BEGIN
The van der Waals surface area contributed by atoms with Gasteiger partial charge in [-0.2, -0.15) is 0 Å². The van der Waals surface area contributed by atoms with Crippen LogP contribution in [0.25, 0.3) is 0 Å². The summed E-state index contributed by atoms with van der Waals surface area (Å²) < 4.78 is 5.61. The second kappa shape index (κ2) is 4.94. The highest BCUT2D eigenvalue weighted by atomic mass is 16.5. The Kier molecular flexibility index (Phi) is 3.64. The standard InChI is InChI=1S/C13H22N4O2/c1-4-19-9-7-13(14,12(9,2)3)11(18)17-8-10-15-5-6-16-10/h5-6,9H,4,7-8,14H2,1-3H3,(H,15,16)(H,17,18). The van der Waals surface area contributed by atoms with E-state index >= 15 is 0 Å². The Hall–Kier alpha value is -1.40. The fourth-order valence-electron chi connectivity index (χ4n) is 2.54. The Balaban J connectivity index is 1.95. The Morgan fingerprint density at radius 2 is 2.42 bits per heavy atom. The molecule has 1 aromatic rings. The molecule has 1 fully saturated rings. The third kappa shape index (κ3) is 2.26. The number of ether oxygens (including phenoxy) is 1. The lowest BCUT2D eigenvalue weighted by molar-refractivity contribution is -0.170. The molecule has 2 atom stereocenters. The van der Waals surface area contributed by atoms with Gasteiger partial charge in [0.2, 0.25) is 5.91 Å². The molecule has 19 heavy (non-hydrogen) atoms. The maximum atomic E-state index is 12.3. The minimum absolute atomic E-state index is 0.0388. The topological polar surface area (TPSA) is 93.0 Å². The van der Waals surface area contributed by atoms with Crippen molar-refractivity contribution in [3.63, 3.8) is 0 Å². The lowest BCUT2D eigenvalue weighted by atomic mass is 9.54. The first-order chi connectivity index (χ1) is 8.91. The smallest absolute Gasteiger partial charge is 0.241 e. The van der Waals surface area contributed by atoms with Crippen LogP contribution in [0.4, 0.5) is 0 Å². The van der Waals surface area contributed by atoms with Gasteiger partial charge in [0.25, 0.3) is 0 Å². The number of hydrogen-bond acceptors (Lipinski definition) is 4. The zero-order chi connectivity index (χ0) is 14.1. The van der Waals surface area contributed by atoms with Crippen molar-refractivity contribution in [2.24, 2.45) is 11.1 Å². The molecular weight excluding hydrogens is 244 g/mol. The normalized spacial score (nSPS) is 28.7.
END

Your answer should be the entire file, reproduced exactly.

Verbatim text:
The van der Waals surface area contributed by atoms with Gasteiger partial charge in [-0.2, -0.15) is 0 Å². The van der Waals surface area contributed by atoms with Crippen LogP contribution in [0.25, 0.3) is 0 Å². The summed E-state index contributed by atoms with van der Waals surface area (Å²) < 4.78 is 5.61. The second kappa shape index (κ2) is 4.94. The highest BCUT2D eigenvalue weighted by atomic mass is 16.5. The Kier molecular flexibility index (Phi) is 3.64. The standard InChI is InChI=1S/C13H22N4O2/c1-4-19-9-7-13(14,12(9,2)3)11(18)17-8-10-15-5-6-16-10/h5-6,9H,4,7-8,14H2,1-3H3,(H,15,16)(H,17,18). The van der Waals surface area contributed by atoms with E-state index >= 15 is 0 Å². The Hall–Kier alpha value is -1.40. The fourth-order valence-electron chi connectivity index (χ4n) is 2.54. The Balaban J connectivity index is 1.95. The Morgan fingerprint density at radius 2 is 2.42 bits per heavy atom. The molecule has 1 aromatic rings. The molecule has 1 fully saturated rings. The third kappa shape index (κ3) is 2.26. The number of ether oxygens (including phenoxy) is 1. The lowest BCUT2D eigenvalue weighted by molar-refractivity contribution is -0.170. The molecule has 2 atom stereocenters. The van der Waals surface area contributed by atoms with Gasteiger partial charge in [0.2, 0.25) is 5.91 Å². The molecule has 19 heavy (non-hydrogen) atoms. The maximum atomic E-state index is 12.3. The minimum absolute atomic E-state index is 0.0388. The topological polar surface area (TPSA) is 93.0 Å². The van der Waals surface area contributed by atoms with Crippen molar-refractivity contribution in [3.63, 3.8) is 0 Å². The lowest BCUT2D eigenvalue weighted by atomic mass is 9.54. The first-order chi connectivity index (χ1) is 8.91. The smallest absolute Gasteiger partial charge is 0.241 e. The van der Waals surface area contributed by atoms with Crippen LogP contribution in [0.4, 0.5) is 0 Å². The van der Waals surface area contributed by atoms with Gasteiger partial charge in [0.25, 0.3) is 0 Å². The number of hydrogen-bond acceptors (Lipinski definition) is 4. The zero-order chi connectivity index (χ0) is 14.1. The van der Waals surface area contributed by atoms with Crippen molar-refractivity contribution in [2.24, 2.45) is 11.1 Å². The molecular weight excluding hydrogens is 244 g/mol. The normalized spacial score (nSPS) is 28.7.